A meeting between Siniora and then U.S. Ambassador to Lebanon Jeffrey Feltman, during which the former explained that he rejected the aid money from Saudi Arabia and Kuwait “because he didn’t want the money to go to Speaker Nabih Berri’s pocket given that the man is a thief.” Regarding the war, the premier said that the Israeli attacks are only strengthening Hezbollah and not weakening it.[26]

Lebanese Army's Incompetence

Nimrod Barkan, an Israeli official, during a meeting with U.S. Deputy Assistant Secretary of State for Near Eastern Affairs Jeffrey Feltman in Israel said that “The March 14 camp is brave, but it has been castrated.” Feltman focused on the need to support the Lebanese army against Hezbollah, to which Barkan lashed out at Feltman stating that it would be useless “because the LAF would never directly confront Hizbullah and it could eventually fall under its control.” Barkan called for a US-Saudi funded Sunni militia to be organized, Feltman considered that the idea was worth exploring.[26]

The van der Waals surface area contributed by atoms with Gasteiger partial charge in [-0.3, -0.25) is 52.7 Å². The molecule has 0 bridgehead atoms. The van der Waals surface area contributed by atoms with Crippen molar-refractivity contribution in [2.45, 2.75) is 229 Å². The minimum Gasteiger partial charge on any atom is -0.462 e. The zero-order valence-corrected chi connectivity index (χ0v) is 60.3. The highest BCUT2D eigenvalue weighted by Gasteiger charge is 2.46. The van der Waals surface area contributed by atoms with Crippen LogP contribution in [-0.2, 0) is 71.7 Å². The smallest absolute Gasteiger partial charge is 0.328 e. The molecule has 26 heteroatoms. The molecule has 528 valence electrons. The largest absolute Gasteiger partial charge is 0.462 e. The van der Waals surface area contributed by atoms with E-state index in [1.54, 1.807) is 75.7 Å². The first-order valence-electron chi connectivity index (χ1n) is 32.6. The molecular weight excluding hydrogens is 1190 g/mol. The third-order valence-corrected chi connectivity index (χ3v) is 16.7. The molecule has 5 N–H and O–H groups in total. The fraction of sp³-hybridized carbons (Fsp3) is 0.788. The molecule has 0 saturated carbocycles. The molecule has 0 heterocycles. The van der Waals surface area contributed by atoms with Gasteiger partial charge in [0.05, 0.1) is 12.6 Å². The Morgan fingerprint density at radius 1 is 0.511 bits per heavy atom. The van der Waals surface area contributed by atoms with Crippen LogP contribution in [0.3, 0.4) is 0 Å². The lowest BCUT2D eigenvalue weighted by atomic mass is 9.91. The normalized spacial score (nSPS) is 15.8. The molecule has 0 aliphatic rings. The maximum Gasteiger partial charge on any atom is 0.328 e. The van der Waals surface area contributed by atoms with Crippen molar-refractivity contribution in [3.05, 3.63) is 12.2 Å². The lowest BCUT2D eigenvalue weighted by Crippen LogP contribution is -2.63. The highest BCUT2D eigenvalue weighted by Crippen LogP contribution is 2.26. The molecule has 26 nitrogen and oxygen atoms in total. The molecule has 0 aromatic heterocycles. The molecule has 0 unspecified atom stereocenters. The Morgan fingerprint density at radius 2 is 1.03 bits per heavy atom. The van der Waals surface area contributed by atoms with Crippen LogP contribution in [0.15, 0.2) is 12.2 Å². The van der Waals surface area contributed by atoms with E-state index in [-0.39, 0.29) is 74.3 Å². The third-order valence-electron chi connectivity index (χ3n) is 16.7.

Iranian takeover of Lebanon

According to a cable published in the Israeli Haaretz quotes the Lebanese Telecommunications Minister, Marwan Hamadeh saying that ‘Iran Telecom is taking over the country!’ Hamadeh was referring to ‘the complete fiber optic system that Hezbollah had established throughout Lebanon’ which he claimed receives funding from Iran and signals ‘a strategic victory for Iran, since it creates an important Iranian outpost in Lebanon, bypassing Syria.’ ‘The value for Hizballah is the final step in creating a nation state. Hizballah now has an army and weapons; a television station; an education system; hospitals; social services; a financial system; and a telecommunications system’.[27]